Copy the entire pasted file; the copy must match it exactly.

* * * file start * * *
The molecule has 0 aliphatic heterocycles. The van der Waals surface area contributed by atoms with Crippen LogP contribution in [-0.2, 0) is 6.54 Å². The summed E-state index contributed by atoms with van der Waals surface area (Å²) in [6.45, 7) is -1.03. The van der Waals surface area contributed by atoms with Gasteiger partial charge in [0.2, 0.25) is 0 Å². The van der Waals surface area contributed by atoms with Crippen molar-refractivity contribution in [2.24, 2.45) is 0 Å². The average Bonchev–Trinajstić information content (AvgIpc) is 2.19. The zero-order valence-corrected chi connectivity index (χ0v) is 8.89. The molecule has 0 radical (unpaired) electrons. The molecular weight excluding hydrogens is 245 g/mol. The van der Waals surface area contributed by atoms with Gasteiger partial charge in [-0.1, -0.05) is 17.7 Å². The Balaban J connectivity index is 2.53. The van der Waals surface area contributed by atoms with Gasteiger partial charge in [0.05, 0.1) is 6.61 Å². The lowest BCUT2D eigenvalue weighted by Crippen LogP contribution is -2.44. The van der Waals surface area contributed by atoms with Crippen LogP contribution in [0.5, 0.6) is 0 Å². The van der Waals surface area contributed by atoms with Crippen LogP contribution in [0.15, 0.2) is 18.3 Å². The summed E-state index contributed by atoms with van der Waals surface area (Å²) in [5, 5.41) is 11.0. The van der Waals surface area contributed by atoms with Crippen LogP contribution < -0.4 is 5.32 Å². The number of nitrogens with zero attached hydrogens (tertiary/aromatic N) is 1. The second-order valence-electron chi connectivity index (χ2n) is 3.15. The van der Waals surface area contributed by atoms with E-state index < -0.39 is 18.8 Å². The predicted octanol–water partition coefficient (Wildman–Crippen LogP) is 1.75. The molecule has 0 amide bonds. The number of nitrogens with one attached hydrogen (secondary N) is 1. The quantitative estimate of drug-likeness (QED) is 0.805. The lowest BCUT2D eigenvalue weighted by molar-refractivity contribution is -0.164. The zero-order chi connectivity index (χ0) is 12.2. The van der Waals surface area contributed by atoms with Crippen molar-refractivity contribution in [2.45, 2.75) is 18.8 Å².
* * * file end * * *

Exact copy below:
The molecule has 0 aliphatic heterocycles. The van der Waals surface area contributed by atoms with Crippen LogP contribution in [-0.2, 0) is 6.54 Å². The summed E-state index contributed by atoms with van der Waals surface area (Å²) in [6.45, 7) is -1.03. The van der Waals surface area contributed by atoms with Gasteiger partial charge in [0.2, 0.25) is 0 Å². The van der Waals surface area contributed by atoms with Crippen molar-refractivity contribution in [2.24, 2.45) is 0 Å². The average Bonchev–Trinajstić information content (AvgIpc) is 2.19. The zero-order valence-corrected chi connectivity index (χ0v) is 8.89. The molecule has 0 radical (unpaired) electrons. The molecular weight excluding hydrogens is 245 g/mol. The van der Waals surface area contributed by atoms with Gasteiger partial charge in [-0.1, -0.05) is 17.7 Å². The Balaban J connectivity index is 2.53. The van der Waals surface area contributed by atoms with Gasteiger partial charge in [0.05, 0.1) is 6.61 Å². The lowest BCUT2D eigenvalue weighted by Crippen LogP contribution is -2.44. The van der Waals surface area contributed by atoms with Crippen LogP contribution in [0.5, 0.6) is 0 Å². The van der Waals surface area contributed by atoms with Crippen LogP contribution in [0.15, 0.2) is 18.3 Å². The summed E-state index contributed by atoms with van der Waals surface area (Å²) in [5, 5.41) is 11.0. The van der Waals surface area contributed by atoms with Crippen LogP contribution < -0.4 is 5.32 Å². The number of nitrogens with zero attached hydrogens (tertiary/aromatic N) is 1. The second-order valence-electron chi connectivity index (χ2n) is 3.15. The van der Waals surface area contributed by atoms with E-state index < -0.39 is 18.8 Å². The predicted octanol–water partition coefficient (Wildman–Crippen LogP) is 1.75. The molecule has 0 amide bonds. The number of nitrogens with one attached hydrogen (secondary N) is 1. The quantitative estimate of drug-likeness (QED) is 0.805. The lowest BCUT2D eigenvalue weighted by molar-refractivity contribution is -0.164. The zero-order chi connectivity index (χ0) is 12.2. The van der Waals surface area contributed by atoms with Crippen molar-refractivity contribution in [2.45, 2.75) is 18.8 Å².